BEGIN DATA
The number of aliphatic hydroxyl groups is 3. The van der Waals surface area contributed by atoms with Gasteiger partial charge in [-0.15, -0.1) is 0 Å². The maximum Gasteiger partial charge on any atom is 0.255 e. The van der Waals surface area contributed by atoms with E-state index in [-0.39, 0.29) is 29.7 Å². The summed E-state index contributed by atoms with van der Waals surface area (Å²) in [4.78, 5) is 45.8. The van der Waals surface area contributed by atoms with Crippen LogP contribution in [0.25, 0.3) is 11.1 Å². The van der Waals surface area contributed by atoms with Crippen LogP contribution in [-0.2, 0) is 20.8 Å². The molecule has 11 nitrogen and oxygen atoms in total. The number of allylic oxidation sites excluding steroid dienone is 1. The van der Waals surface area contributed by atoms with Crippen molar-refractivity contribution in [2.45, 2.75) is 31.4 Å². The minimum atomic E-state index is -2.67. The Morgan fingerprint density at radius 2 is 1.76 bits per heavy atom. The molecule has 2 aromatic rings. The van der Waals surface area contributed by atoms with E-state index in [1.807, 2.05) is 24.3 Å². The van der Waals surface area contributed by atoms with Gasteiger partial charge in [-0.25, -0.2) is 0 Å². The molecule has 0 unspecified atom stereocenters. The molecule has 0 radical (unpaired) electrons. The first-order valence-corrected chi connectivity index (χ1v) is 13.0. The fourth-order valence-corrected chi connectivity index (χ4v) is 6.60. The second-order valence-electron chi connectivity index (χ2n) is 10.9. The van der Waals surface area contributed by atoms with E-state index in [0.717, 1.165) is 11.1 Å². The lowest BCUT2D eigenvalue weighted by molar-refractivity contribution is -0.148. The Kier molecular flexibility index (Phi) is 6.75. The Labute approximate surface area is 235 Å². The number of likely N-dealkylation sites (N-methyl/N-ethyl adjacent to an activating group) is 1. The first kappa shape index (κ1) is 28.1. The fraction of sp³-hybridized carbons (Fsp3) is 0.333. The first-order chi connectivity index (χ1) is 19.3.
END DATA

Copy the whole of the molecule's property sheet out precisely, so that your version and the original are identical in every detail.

The number of aliphatic hydroxyl groups is 3. The van der Waals surface area contributed by atoms with Gasteiger partial charge in [-0.15, -0.1) is 0 Å². The maximum Gasteiger partial charge on any atom is 0.255 e. The van der Waals surface area contributed by atoms with E-state index in [-0.39, 0.29) is 29.7 Å². The summed E-state index contributed by atoms with van der Waals surface area (Å²) in [4.78, 5) is 45.8. The van der Waals surface area contributed by atoms with Crippen LogP contribution in [0.25, 0.3) is 11.1 Å². The van der Waals surface area contributed by atoms with Crippen LogP contribution in [-0.2, 0) is 20.8 Å². The molecule has 11 nitrogen and oxygen atoms in total. The number of allylic oxidation sites excluding steroid dienone is 1. The van der Waals surface area contributed by atoms with Crippen molar-refractivity contribution in [2.45, 2.75) is 31.4 Å². The minimum atomic E-state index is -2.67. The Morgan fingerprint density at radius 2 is 1.76 bits per heavy atom. The molecule has 2 aromatic rings. The van der Waals surface area contributed by atoms with E-state index in [1.807, 2.05) is 24.3 Å². The van der Waals surface area contributed by atoms with Gasteiger partial charge in [-0.25, -0.2) is 0 Å². The molecule has 0 unspecified atom stereocenters. The molecule has 0 radical (unpaired) electrons. The first-order valence-corrected chi connectivity index (χ1v) is 13.0. The fourth-order valence-corrected chi connectivity index (χ4v) is 6.60. The second-order valence-electron chi connectivity index (χ2n) is 10.9. The van der Waals surface area contributed by atoms with E-state index in [0.717, 1.165) is 11.1 Å². The lowest BCUT2D eigenvalue weighted by molar-refractivity contribution is -0.148. The Kier molecular flexibility index (Phi) is 6.75. The Labute approximate surface area is 235 Å². The number of likely N-dealkylation sites (N-methyl/N-ethyl adjacent to an activating group) is 1. The first kappa shape index (κ1) is 28.1. The fraction of sp³-hybridized carbons (Fsp3) is 0.333. The first-order chi connectivity index (χ1) is 19.3.